Swain thus became the engraver in charge of all of Punch’s illustrations, an association that continued for the rest of the century. To deal more closely with the demands of the job, he moved his workshop into proximity with the Punch Office. Bradbury and Evans were based at 11 Bouverie Street, Holborn, and Swain (from 1858) at number 6; drawings were delivered into the hands of the editor at the main premises, and once approved assistants passed them through the door of the workshop, perhaps fifty feet away across the road.
Bouverie Street, the home of publishing until the twentieth century, had an atmosphere of shared purpose, with rolls of paper being hauled up to warehouse windows (Morris, 46) and the constant movement of deliveries and visiting writers and artists animating its narrow space. As late at 1951 it was described as the ‘Bouverie Village’ and in the 1840s it seemed the home of a cottage industry. This was the impression Swain created in his workshops in the early years of the business. In the first instance he only employed eight engravers to work under his supervision, with a democratic mix of masters, journeymen and apprentices being housed in a single large room (Groves, 17). There is no detailed description of the interior of the premises, although its character is suggested by Walter Crane’s account of the workshop run by Linton, Swain’s contemporary. Crane’s evocation gives a vivid sense of the tools and equipment that Swain’s engravers, in competition with Linton’s, would have used:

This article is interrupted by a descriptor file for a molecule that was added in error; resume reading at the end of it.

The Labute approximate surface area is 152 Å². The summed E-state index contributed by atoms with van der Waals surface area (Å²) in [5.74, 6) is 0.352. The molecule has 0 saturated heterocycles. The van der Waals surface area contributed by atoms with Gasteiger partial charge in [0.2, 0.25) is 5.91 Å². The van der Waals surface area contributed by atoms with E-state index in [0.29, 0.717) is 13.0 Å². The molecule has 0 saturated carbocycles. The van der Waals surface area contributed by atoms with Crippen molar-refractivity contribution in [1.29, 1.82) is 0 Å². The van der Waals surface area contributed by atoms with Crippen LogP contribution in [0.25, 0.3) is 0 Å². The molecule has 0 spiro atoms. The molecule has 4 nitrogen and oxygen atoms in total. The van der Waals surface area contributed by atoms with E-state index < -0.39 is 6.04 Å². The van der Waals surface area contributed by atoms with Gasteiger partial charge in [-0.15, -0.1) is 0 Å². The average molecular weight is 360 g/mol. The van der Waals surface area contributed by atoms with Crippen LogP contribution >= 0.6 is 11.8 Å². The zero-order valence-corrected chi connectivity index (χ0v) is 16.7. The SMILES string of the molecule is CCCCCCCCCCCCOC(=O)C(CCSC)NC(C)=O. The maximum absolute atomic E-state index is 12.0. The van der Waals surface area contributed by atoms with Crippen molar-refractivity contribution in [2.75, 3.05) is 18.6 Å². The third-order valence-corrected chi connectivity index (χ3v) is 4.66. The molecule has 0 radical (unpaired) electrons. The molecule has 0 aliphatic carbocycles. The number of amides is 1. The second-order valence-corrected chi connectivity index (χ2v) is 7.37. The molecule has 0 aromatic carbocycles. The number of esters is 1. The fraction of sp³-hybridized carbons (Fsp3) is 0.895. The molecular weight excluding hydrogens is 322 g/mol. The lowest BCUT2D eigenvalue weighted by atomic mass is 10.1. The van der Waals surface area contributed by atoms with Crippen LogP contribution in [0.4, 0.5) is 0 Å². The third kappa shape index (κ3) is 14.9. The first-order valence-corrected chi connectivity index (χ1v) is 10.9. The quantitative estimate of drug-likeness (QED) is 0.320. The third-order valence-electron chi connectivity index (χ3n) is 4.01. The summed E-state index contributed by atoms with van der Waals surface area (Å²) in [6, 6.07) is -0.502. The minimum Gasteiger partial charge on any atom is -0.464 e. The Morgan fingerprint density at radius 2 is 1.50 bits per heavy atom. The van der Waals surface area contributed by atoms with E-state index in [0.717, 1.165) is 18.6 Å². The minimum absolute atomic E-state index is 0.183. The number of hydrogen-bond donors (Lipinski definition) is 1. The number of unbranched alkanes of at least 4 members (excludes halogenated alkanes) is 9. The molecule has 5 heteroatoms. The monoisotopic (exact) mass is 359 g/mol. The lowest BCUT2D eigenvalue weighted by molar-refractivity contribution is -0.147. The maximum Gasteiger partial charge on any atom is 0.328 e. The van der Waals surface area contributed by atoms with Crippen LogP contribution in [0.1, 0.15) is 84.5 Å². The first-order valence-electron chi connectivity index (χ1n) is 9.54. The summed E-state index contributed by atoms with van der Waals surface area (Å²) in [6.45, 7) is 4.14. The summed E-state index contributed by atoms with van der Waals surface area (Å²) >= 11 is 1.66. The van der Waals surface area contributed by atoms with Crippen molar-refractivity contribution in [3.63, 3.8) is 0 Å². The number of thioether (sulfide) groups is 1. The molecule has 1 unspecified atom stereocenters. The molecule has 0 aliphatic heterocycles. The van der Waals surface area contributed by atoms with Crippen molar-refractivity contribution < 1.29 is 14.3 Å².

[The] office was a typical wood-engraver’s office of that time, a row of engravers at work at a fixed bench covered with green baize running the whole length of the room under the windows with eyeglass stands and rows of gravers. And for night work, a round table with a gas lamp in the centre, surrounded with a circle of large clear glass globes filled with water to magnify the light and concentrate it on the blocks upon which the engravers (or ‘peckers’ … as they were commonly called) worked, resting them upon small circular leather bags or cushions filled with sand, upon which they could easily be held and turned about by the left hand while being worked upon with the tool in the right. [Crane, 48]
Yet the impression of sharing, if it existed in Swain’s workshop, was short-lived. The single large room became the domain only of the journey-men and apprentices, the masters were re-housed downstairs to a room with ‘No Admittance’ written over the door and the manager withdrew to an upstairs office which he re-decorated in a luxurious style (Groves, 17). In the words of Anthony Burton, ‘hierarchy was asserted’ (Oxford DNB) in the industrial manner of large and powerful businesses. Though derived from the small-scale traditions of craft-work, engravers, like all producers of Victorian artefacts, were re-cast within the developing model of industrial practice, and Swain’s concern, like Linton’s and the Dalziels, was transformed into a factory of technicians making facsimiles on wood (Beegan, 59), managed by an overseer and with a proprietor in charge.